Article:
EU Crisis Made Bulgaria Look Eastward, Former FM Says
By Tehran Times
Former Bulgarian Foreign Minister Ivailo Kalfin says that the reason that Bulgaria was not affected directly by Eurozone crisis was the mere fact that his country is not a member of the Eurozone and does not use Euro. He also says that the crisis made the Bulgarian businesses to look for new partners in the East.
Kalfin was the minister of foreign affairs of Bulgaria and deputy prime minister from 2005 to 2009. He is currently a member of European Parliament where he is serving as the Vice-chairman of the Committee on Budgets. From 2002 to 2005, he was an economic advisor to the President of Bulgaria, Georgi Paranov.
Following is the exclusive interview with Mr. Kalfin in which Tehran Times’ Kourosh Ziabari answered some questions about the current economic and political situation in Bulgaria.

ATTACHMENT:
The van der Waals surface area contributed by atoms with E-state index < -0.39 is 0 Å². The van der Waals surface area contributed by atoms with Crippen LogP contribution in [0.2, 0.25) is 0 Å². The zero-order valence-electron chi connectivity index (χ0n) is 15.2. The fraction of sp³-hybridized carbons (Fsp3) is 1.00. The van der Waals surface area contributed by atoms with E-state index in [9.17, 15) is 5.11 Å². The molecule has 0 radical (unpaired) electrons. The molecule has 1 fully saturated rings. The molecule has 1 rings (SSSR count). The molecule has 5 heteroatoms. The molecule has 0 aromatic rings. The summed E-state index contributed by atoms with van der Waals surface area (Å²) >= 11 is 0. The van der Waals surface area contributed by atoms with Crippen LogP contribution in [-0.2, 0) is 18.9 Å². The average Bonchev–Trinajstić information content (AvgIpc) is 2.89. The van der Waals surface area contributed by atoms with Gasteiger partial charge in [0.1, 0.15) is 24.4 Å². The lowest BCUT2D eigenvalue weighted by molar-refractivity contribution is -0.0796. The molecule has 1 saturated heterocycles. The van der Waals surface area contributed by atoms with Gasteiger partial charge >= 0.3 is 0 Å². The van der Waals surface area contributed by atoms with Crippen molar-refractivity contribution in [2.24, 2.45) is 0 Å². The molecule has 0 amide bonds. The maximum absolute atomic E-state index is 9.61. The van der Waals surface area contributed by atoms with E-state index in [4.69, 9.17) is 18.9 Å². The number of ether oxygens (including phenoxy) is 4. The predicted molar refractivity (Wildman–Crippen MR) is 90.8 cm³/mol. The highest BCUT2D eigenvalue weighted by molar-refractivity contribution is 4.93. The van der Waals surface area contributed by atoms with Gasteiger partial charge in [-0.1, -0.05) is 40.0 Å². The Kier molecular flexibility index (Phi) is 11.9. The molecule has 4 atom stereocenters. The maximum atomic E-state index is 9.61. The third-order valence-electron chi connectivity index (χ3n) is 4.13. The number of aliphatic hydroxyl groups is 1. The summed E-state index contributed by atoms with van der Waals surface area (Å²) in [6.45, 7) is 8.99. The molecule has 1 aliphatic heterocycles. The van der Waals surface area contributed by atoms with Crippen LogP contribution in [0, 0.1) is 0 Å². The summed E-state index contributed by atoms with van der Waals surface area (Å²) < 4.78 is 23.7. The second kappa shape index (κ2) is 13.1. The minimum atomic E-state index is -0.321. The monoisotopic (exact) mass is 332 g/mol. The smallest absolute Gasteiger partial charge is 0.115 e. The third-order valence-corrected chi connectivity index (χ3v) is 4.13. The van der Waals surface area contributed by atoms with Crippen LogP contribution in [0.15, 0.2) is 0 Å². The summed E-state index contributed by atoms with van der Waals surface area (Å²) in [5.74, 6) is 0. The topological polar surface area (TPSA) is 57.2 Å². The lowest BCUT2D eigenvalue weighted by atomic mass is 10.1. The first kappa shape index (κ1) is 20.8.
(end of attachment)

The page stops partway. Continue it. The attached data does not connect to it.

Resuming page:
Dr. Kalfin; how has the Eurozone crisis affected Bulgaria? Such countries as Greece, Portugal and Spain faced great economic difficulties and were forced to adopt austerity measures. How has Bulgaria confronted the repercussions and consequences of the economic crisis in the Eurozone? Is your country facing the unemployment crisis which has caused great troubles to some of the EU member states?
The Eurozone crisis didn’t affect Bulgaria directly, first because Bulgaria is not a member of the Eurozone and we don’t have Euro, and second because we have had very disciplined and prudent fiscal policies for more than 10 years. So Bulgaria didn’t accumulate debt. Our debt is one of the lowest debts in Europe, and we didn’t have to make a huge deficit in the budget. But still the economy was affected through a much slower growth and higher unemployment which is higher than the average European level.